Beth A. Simmons (NAS) is Clarence Dillon Professor of International Affairs and Director of the Weatherhead Center for International Affairs at Harvard University. Dr. Simmons has taught international relations, international law, and international political economy at Duke University, the University of California at Berkeley, and Harvard. Her book, Who Adjusts? Domestic Sources of Foreign Economic Policy During the Interwar Years, 1924-1939, was recognized by the American Political Science Association in 1995 as the best book published in 1994 in government, politics, or international relations. She has worked at the International Monetary Fund with the support of a Council on Foreign Relations Fellowship (1995-1996), has spent a year as a senior fellow at the United States Institute of Peace (1996-1997), spent a year in residence at the Center for Advanced Study in the Behavioral Sciences at Stanford (2002-2003), and was a Fellow at the Straus Institute for the Advanced Study of Law and Justice at New York University 2009-2010. Her new book, Mobilizing for Human Rights: International Law in Domestic Politics (Cambridge University Press, 2009) won the 2010 American Society for International Law’s Certificate of Merit for a Preeminent Contribution to Creative Scholarship, the American Political Science Association’s Woodrow Wilson Award for best book published in government, politics or international relations, and the International social Science Council’s Stein Rokkan Award for a very substantial and original contribution to social science research. Simmons was elected in April 2009 to the American Academy of Arts and Sciences. Her current areas of research interest are the development of international rules for the protection and promotion of foreign direct investment, international legal cooperation to address transnational crime, and the diffusion of human rights through international and domestic law and politics. She received her Ph.D. from Harvard University in the Department of Government.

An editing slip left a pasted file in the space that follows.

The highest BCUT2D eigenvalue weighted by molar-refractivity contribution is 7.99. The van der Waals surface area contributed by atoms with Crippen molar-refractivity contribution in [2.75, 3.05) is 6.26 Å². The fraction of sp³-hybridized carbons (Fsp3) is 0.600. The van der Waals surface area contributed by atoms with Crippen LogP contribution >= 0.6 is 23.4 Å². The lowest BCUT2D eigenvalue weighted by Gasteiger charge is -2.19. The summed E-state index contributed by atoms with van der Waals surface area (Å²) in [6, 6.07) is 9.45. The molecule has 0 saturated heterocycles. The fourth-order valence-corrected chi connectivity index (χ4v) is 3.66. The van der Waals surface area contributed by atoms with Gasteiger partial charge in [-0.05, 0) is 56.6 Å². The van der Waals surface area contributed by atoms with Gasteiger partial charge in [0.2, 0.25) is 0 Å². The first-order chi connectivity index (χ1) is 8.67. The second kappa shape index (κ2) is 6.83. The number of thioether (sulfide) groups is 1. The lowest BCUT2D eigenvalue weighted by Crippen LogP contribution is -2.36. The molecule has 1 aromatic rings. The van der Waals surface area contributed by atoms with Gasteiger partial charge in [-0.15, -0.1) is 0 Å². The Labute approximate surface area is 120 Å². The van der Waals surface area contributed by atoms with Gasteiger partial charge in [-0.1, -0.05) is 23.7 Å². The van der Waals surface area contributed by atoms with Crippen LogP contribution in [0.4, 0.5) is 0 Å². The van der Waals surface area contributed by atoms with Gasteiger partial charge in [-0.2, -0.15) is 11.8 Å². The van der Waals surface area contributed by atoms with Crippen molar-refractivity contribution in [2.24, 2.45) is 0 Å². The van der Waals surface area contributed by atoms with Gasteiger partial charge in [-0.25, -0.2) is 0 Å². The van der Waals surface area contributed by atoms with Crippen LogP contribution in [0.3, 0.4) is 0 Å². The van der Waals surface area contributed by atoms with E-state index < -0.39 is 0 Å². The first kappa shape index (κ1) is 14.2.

Shelley E. Taylor (NAS/IOM) holds the title of distinguished research professor at the University of California, Los Angeles (UCLA). After a visiting professorship at Yale and assistant and associate professorships at Harvard University, she joined the faculty of UCLA in 1979. Her research interests, which are detailed in this website, include the psychological and social origins and moderators of biological responses to stress. Professor Taylor is the recipient of a number of awards, most notably election to the National Academy of Sciences, the Institute of Medicine, and the American Academy of Arts and Sciences. She received the American Psychological Association's Distinguished Scientific Contribution to Psychology Award, the William James Fellow Award of the Association of Psychological Science, the Donald Campbell Award in Social Psychology, a 10-year Research Scientist Development Award from the National Institute of Mental Health, an Outstanding Scientific Contribution Award in Health Psychology, and the Lifetime Achievement Award from the American Psychological Association. She is the author of more than 350 publications in journals and books and is the author of Social Cognition, Positive Illusions, The Tending Instinct, and Health Psychology. Dr. Taylor received her Ph.D. in psychology from Yale University.
Robert B. Wallace (IOM) is the Irene Ensminger Stecher professor of epidemiology and internal medicine at the University of Iowa Colleges of Public Health and Medicine. He was formerly Head of the department of preventive medicine at the University of Iowa College of Medicine and Director of the University of Iowa Cancer Center. He is currently the Director of the University of Iowa Center on Aging. Dr. Wallace’s research interests include cancer epidemiology and prevention; the causes and prevention of chronic, disabling diseases among older persons; women’s health issues; and risk factors for cardiovascular disease. He is a Principal or Co-Investigator of several research projects on the health of older persons. He was elected a member of the Institute of Medicine (IOM) in 2001 and has been the chair of two IOM boards. He received his M.S. in epidemiology from the State University of New York at Buffalo and his M.D. from the Northwestern University School of Medicine.